Monthly Archives: June 2014

My July Writing Challenge

In June I didn’t write much. Not a word on my novel, a couple of prompt-inspired shorts, and a few scenes inspired by a dream that are not compatible with any sort of actual publishable story. In July I need to ramp things up again a bit, but I’m not feeling good about the novel right now. I worry it’s too wordy, and by the end of May I’d reached a part which I’m rather stuck on in terms of not having much to drive the story forward. I think it might be time to set that aside for a while and focus on becoming a better writer.

In July I’m going to have a go at writing a few short stories from prompts. At the same time I’m also going to pick up some books about writing and pick out a few things from what I read to comment on and investigate in more depth. Here’s the general plan:


1 – 7 July: Invisible Duke

This is a prompt that came up months ago for a /r/writingprompts contest involving a title generator. This is the title that the generator produced for me, and I had an idea for it but never got to writing it. I’m going to have a fresh go, possibly dropping the old idea, or most of it, and see where it takes me. Seven days should be enough for a short story – if I can get it planned out in the first two days, I should manage to write some 4,000 words in the remaining five days.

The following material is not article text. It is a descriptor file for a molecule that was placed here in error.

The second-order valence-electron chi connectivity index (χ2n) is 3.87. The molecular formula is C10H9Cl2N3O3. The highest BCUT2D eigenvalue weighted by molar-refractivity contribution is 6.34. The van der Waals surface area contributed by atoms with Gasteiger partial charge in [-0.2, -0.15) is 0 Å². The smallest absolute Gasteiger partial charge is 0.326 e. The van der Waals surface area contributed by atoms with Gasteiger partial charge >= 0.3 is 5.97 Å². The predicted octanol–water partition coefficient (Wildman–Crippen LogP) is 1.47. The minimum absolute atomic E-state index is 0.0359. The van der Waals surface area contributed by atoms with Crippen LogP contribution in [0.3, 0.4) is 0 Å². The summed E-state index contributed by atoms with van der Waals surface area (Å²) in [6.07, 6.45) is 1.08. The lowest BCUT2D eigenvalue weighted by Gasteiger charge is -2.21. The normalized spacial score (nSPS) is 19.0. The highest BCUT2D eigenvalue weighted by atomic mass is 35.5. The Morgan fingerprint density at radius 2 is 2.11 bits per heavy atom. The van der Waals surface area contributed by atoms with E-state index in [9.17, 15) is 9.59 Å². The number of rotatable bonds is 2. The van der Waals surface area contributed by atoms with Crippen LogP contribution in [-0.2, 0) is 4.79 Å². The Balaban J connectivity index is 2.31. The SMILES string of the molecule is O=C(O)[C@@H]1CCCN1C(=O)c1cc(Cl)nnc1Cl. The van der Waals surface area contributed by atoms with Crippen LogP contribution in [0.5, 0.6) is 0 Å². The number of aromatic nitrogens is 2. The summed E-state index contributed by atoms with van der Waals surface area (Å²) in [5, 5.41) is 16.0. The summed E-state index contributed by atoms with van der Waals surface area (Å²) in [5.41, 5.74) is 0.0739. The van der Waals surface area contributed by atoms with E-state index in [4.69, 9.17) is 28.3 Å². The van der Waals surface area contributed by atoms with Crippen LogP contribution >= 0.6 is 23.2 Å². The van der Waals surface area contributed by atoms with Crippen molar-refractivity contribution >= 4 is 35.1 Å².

8 – 10 July: Four words

I’ll flip through a dictionary, pick out four words at random (with vetos for words that are too common or too rare – I’m not having “the” as a prompt word) and see what I can make from that. I’ve put three days for this since I want it to be fairly intuitive a challenge – not too much thinking before I have to write. I’ll start with half an hour’s brainstorming, then jump right in. This story should end up around 2,000 words.